GFTU BGCM Report 2019

a large number for a Polish demonstration, took to the streets and stopped the proposals. Three years ago the miners in Silesia, traditionally the industrial heart of Poland and most unionised area did the same. The example of the industrial relations in the state owned Polish Airlines was given. There was a tradition of victimisation against union activists, whether pilots or crew, in the company. Recently the company had switched from standard permanent contracts, to what the unions refer to as ‘garbage contracts’ where there is no specified workplace or times of work and under which workers become designated as being self- employed. There was a climate of fear in such situations preventing a united fightback. The teaching union was traditionally one of the largest, best organised and most socialist in orientation and as such was a particular thorn in the government’s side. Hence recent government reforms of education to shift costs to Local Authorities, and sometimes schools directly and shifting costs to them which cannot be met given their weak financial positions. Wages, though overall very low were increasing everywhere except in teaching. Priority campaigning within the OPZZ appeared to be to a) improve the state of labour and trade union law, b) oppose the introduction of non-standard and temporary contracts and c)support Sunday opening of shops. On this latter point it appeared that Solidarnosc and the government were seeking to restrict Sunday trading which the OPZZ saw in fact as a way of promoting the worst small shop employers. There had been a hunger strike by young doctors and related action arguing as it turned out, successfully, for a 100% pay rise and more money for the health service. It was remarked that this was not initiated by the trade unions who joined in with this late in the day. Union Recruitment and growth Unlike previous international study visits, we were not made aware of any particular new and pioneering strategies for growth. There was active use of social media and Facebook in particular. There was an awareness of the need to recruit the next generation, but little presented to us by way of strategies. The age profile of activists is apparently increasing in relation to the population at large. There appeared to be attempts to try and return trade unionists to schools to educate about the role of unions but there were difficulties and barriers to recruiting on University campuses where it appears the new generation of nationalists are being drawn from. It should be noted that the police are trade unionised in Poland. Health and social care The Health care and social workers union covers all related grades in hospitals from director to cleaner and also within the state health care inspectorate the social care sector. There is a general shortage of medical staff and nurses in particular. Two thirds of qualified nurses either do not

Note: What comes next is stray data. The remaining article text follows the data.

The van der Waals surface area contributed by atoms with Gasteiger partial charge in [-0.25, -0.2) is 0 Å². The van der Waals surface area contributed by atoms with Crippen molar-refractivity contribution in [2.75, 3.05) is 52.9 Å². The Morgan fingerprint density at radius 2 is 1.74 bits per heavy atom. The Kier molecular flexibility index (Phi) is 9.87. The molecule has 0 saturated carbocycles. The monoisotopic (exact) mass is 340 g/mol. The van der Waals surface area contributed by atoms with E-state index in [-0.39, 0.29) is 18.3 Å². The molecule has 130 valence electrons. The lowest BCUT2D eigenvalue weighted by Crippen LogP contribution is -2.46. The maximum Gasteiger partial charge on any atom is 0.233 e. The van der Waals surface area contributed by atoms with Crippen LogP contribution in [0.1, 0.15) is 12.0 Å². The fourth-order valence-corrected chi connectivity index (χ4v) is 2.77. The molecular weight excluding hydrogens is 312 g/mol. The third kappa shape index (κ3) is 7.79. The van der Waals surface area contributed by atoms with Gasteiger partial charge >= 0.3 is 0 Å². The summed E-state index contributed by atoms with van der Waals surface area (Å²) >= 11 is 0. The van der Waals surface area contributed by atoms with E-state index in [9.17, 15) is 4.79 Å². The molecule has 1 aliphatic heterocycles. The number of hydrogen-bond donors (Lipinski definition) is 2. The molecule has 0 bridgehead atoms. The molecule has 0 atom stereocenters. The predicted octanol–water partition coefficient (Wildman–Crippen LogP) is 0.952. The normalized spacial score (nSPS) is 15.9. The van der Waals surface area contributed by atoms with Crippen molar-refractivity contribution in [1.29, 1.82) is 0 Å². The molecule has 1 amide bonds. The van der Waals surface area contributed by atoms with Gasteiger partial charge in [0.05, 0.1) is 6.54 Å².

enter or soon leave the profession. Low pay was cited as the main reason for this. Poland has one of the lowest ratios of medical and nursing staff per head of the population in the EU. There are a proliferation of small elderly, mental health and general social care providers. Health Care is provided by the state based on social insurance of 7.75% being dedicated to a national health care fund which is woefully inadequate. For some reason the state directly funds paramedics through a separate funding stream. For twenty years there has been no central or sectoral collective bargaining in health care. There are some 17,000 social care workers in Poland we were told and the Church through voluntary projects picks up a great deal of the requirements for provision amongst the population. Elderly care is provided for by 70% of the person’s pension and this is inadequate. Remaining costs are borne by families. The current government’s emphasis is on family funded care rather than public services. There are government programmes targeting support for disabled workers into employment, but these are universally considered inadequate. Interestingly one overseas employer, the fast food chain McDonalds, has prioritised the employment of disabled workers. Disability organisations have fought for change and had some successes on some fronts. Hate crime is on the increase within the country and the unions report more race based and nationalist related crime and teachers report increasing disaffection and violence in schools coupled with a disinterest in learning and progressing. One colleague described the country as being mentally ill prepared for the scale of current inequalities in society. Industry

With metal working, steel, and engineering union representatives we discussed the situation in industry, factories and mines. It appeared that a pioneering transfer of engagements between the strong steel workers union/s and the engineering being considered as an example of new unity. Representatives from these sectors metal trades was in the offing and

believed that the union had ‘lost the instinct of being on the left’ and lacked an ideological basis for their activity and should return to their founding principles and moral base.

International Work | Page 42

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